Thank you, Chair.
We regret that we cannot join consensus on this text and would like to highlight our concerns.
With regard to this resolution’s references to the 2030 Agenda for Sustainable Development and the Addis Ababa Action Agenda, we addressed our concerns in a General Statement delivered on November 17.
The United States would like to clarify that the call for “scaling up” international tax cooperation should not be interpreted as a call for upgrading the Committee of Experts on International Cooperation in Tax Matters. The Committee serves as a sufficient venue for UN discussions on tax.
The United States is unable to agree to language that calls for enhancing, ensuring, or strengthening the coherence and consistency of international financial, monetary, and trading systems and policies. This language presumes that the current level of coherence and consistency is suboptimal in some way, and we do not necessarily share this view. In addition, the United States is unable to join consensus on the UN’s attempt in operative paragraph two to prescribe the appropriate characteristics of international systems that are independent of the UN system. This is not a matter on which the UN General Assembly should opine.
With respect to operative paragraph 14, we strongly disagree with the encouragement to provide “flexible, concessional, fast-disbursing, and front-loaded assistance” without regard to the financial sustainability of the institutions, the development impact and effect on poverty reduction of such assistance, or the presence of an appropriate macroeconomic policy framework. Following through on this recommendation is not financially sustainable. The concessionality of assistance should be determined by the governance bodies of the IFIs and limited concessional resources should be allocated with reference to income and creditworthiness. Furthermore, this recommendation could be read as encouraging multilateral development banks to refrain from adhering to the high social, environmental, and fiduciary standards that are essential to achieving sustainable development.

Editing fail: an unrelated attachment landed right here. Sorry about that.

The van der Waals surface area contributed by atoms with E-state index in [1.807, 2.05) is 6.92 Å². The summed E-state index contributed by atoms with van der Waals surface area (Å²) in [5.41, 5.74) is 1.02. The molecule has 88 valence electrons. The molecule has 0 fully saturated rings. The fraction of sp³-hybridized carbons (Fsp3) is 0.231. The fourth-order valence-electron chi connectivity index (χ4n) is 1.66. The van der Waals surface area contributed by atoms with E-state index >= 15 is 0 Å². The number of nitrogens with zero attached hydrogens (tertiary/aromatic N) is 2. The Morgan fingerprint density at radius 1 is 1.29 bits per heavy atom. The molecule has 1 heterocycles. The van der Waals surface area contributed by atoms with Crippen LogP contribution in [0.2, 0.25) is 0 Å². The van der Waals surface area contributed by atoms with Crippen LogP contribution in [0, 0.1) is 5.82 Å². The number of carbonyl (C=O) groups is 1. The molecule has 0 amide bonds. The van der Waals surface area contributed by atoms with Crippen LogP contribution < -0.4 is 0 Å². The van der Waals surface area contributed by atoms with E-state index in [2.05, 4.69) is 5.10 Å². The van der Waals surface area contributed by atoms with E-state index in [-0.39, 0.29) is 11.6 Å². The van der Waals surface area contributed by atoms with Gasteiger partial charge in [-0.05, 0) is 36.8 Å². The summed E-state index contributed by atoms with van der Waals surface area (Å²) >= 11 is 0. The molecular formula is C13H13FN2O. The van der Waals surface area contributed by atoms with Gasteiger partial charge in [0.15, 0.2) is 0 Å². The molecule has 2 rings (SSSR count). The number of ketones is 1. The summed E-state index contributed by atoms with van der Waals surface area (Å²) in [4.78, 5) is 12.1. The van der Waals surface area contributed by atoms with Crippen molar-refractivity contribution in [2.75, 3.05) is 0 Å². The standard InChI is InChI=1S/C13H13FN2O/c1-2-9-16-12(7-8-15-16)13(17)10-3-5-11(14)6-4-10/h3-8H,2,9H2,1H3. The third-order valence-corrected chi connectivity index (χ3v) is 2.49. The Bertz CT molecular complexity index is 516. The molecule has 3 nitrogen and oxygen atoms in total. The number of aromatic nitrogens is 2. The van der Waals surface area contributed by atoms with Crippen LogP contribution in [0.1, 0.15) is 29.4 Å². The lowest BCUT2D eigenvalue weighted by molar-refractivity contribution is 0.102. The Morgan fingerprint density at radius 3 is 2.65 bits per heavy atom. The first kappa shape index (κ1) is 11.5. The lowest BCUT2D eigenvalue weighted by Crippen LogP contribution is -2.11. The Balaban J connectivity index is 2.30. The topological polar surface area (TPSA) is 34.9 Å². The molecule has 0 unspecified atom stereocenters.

While we acknowledge that the term “illicit financial flows” has been utilized in prior resolutions adopted by the General Assembly, the United States generally opposes its inclusion as a term with no agreed-upon international definition. In the absence of any common understanding of what constitutes illicit financial flows, we should be clearer about the specific underlying illegal activities that produce or contribute to this threat, such as embezzlement, bribery, money laundering, other corrupt practices, or other crimes.
Regarding unilateral economic measures, the United States believes that economic sanctions can be an appropriate, effective, and legitimate alternative to the use of force. We believe that each Member State has the sovereign right to determine how it conducts trade with other countries and that this includes restricting trade in certain circumstances. We are within our rights to utilize our trade and commercial policy as tools to achieve national security and foreign policy objectives.